Dailymail.com March 6, 2016
Area 6 revealed: Top-secret Nevada facility rumored to be where the Pentagon tests high-tech unmanned drones to detect terrorist dirty bombs is as ultra hush-hush as the more infamous Area 51
By Clemence Michallon
- Area 6, in Yucca Flat, Nevada, was once used for nuclear testing
- A runway was added in 2005 and the area now has a large hangar and several smaller buildings
- Agencies use it to test their sensors away from the public eye
- The aircraft tested at the sight are unmanned and controlled from the ground
A shielded Nevada airbase used by government agencies to test unmanned aircraft has shown up on Google Earth.
Area 6, which was once used for underground nuclear testing, is located in Yucca Flat and is part of the Nevada National Security Site, where 1,000 nuclear tests were conducted between 1945 and 1992.
Four tests and six detonations happened in Area 6 according to a report by the US Department of Energy.
Now, the airbase, which has a 5,000-feet runway, houses aircraft tests for federal agencies such as the Department of Defense and that of Homeland Security, the Las Vegas Review-Journal reported.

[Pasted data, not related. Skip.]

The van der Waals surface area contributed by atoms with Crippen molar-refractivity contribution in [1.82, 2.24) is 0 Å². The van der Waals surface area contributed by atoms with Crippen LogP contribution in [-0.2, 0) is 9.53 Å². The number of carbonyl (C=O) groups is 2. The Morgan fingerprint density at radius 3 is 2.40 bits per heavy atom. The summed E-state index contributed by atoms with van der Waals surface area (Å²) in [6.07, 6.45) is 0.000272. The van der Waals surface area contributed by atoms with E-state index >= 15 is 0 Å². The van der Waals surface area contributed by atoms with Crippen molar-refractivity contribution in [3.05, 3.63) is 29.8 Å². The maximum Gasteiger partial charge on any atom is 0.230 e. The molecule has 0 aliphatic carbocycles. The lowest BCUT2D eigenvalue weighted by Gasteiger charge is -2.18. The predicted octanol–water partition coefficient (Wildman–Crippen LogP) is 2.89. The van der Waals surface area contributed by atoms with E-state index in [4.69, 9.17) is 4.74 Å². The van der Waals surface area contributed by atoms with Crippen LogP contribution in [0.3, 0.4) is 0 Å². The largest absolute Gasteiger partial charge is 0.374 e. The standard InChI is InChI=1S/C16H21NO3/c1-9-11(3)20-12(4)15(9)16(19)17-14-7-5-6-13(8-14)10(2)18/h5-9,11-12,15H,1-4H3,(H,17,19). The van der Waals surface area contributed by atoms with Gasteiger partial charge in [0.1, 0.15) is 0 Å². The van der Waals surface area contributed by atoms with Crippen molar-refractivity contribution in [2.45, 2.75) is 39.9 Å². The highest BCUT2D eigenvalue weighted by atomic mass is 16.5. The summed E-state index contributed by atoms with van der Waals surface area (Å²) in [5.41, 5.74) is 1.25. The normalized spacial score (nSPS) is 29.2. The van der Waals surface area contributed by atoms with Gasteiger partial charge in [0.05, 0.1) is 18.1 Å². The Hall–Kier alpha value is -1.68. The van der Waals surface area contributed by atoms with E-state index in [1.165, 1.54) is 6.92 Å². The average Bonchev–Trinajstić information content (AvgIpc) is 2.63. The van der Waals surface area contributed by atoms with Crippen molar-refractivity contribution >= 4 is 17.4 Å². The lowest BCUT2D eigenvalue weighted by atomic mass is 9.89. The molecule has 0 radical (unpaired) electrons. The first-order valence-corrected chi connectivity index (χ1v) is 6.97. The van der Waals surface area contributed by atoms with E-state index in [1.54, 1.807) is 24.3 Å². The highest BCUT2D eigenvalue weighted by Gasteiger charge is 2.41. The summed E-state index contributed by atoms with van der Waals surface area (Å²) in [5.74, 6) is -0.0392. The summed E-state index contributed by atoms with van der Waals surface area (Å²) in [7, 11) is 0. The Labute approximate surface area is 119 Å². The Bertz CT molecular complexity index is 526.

These agencies use Area 6 to test unmanned aircraft with sensors and away from the public eye - and to avoid being spied on in space, National Nuclear Security Administration spokesman Darwin Morgan told the newspaper.
'We have controlled airspace and that gives them opportunities to test various types of platforms, he said.
'We do a wide variety of work for others - supporting people with sensor development activities. It evolved from the nuclear testing program. We had to have very good sensors to collect data in a split second before they were obliterated.'
The Nevada National Security Site, where Area 6 is located, is run by the National Nuclear Security Administration's field office in the state, who works with other agencies to develop counterterrorism techniques.
This includes testing out equipment to detect radioactive materials. These materials could be used by terrorists to make dirty bombs, which disperse them with conventional explosives.
Based on the length of the runway, Aera 6 could be used to test small aircraft such as Predator and Reaper drones, Tim Brown, an imagery analyst at defense information website GlobalSecurity.org, told the Las Vegas Review-Journal.
The area's hangar could house 15 Reapers, he estimated.
Area 6 was built in the 1950s for $9.6 million and the current runway was added in 2005. It is now surrounded by a large hangar and several smaller buildings.
Ground operators control the unmanned aircraft thanks to antennas. A smaller, manned plane is also used to track them as they fly.
The site is located a dozen miles northeast of the secretive Area 51, whose existence was only acknowledged by the US government in 2013.
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